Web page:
At 375x, I logged NGC 1275 as bright, fairly large, slightly elongated WNW-ESE, ~1.6'x1.3’. Three distinct zones were evident; a strong bright core, a prominent quasi-stellar nucleus and a halo that gradually fades out. NGC 1275 is similar or slightly smaller in size to NGC 1272, but has a higher surface brightness core/nucleus. A mag 13.8 star is just off the NW side. A dozen members of AGC 426 were logged within only 5' of NGC 1275! The closest is PGC 12441, 1.5' northeast of center.

As you explore outside the central 1° region, the density of galaxies thins out but members are spread out over 3° or more of the sky. Albert Highe compiled a table of 350 galaxies within 4° from NGC 1275 and observed over 300 of these with a 17.5-inch scope (see http://pw2.netcom.com/~ahighe/a426.html). On an even larger scale, Abell 426 is part of the Pisces-Perseus Supercluster, one of the largest known structures in the universe. This celestial filament of galaxy clusters (an immense sheet viewed edge-on) stretches across 40° of sky from the Perseus Custer through the rich clusters Abell 347 and Abell 262 in Andromeda and continuing west-southwest to the NGC 507 and NGC 383 galaxy groups in northern Pisces.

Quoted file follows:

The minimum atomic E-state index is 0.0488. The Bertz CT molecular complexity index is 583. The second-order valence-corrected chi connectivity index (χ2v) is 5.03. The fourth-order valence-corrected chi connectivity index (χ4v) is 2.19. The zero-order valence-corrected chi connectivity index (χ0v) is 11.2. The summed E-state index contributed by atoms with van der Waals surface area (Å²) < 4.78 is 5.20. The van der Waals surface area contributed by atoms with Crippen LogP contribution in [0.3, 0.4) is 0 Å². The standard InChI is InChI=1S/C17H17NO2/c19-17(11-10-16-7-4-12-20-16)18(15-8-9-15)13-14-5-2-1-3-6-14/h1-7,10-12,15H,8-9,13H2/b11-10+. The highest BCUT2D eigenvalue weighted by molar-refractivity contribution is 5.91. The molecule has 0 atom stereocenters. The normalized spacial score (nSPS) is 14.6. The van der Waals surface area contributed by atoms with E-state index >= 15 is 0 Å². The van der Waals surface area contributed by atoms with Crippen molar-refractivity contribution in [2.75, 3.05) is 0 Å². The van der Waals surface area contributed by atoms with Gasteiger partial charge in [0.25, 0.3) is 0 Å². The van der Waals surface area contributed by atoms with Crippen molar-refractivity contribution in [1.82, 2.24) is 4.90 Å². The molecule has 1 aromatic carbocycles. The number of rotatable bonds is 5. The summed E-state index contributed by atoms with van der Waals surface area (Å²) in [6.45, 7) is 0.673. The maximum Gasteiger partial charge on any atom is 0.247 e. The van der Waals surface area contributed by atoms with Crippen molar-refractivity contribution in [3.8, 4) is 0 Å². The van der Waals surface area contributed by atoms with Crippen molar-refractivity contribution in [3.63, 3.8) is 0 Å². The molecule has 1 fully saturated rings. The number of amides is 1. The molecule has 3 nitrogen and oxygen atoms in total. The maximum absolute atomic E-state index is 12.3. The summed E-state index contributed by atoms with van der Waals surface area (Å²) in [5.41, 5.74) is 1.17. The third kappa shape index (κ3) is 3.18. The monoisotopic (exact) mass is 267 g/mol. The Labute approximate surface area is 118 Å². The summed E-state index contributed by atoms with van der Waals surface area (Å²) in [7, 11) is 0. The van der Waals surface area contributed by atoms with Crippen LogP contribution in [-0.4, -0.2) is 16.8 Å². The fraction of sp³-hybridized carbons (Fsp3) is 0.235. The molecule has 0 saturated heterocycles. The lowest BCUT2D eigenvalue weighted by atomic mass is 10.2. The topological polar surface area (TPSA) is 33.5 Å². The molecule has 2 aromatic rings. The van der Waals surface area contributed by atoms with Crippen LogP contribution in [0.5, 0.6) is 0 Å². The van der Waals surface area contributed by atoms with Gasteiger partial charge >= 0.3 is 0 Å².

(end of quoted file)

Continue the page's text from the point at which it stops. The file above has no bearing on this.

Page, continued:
STEIN 2051
04 31 11.5 +58 58 37
V = 11.4/12.4; Separation 10"

This unusual 10" pair was discovered by Dutch Roman Catholic priest and astronomer Johan Stein in 1908. It consists of a mag 11.1 red dwarf (Stein 2051A) and a mag 12.4 white dwarf (Stein 2051B), at a distance of only 18 light years. This HST image shows only the white dwarf component (bluish color), along with a very close but distant field star. At 10” separation, the red and white dwarf pair were very easily resolved at 200x. The brighter red dwarf component on the southwestern side had a reddish hue with careful examination. The duo has a large proper motion, but is located ~9' E of mag 8.9 HD 28176.

Stein 2051 B is the 6th nearest white dwarf to the Sun after Sirius B, Procyon B, van Maanen's star, LP 145-141 and 40 Eridani B. Remarkably in 2017 Stein 2051B was observed using the HST passing in front of a more distant star about 5,000 light-years away. The HST news blurb reads…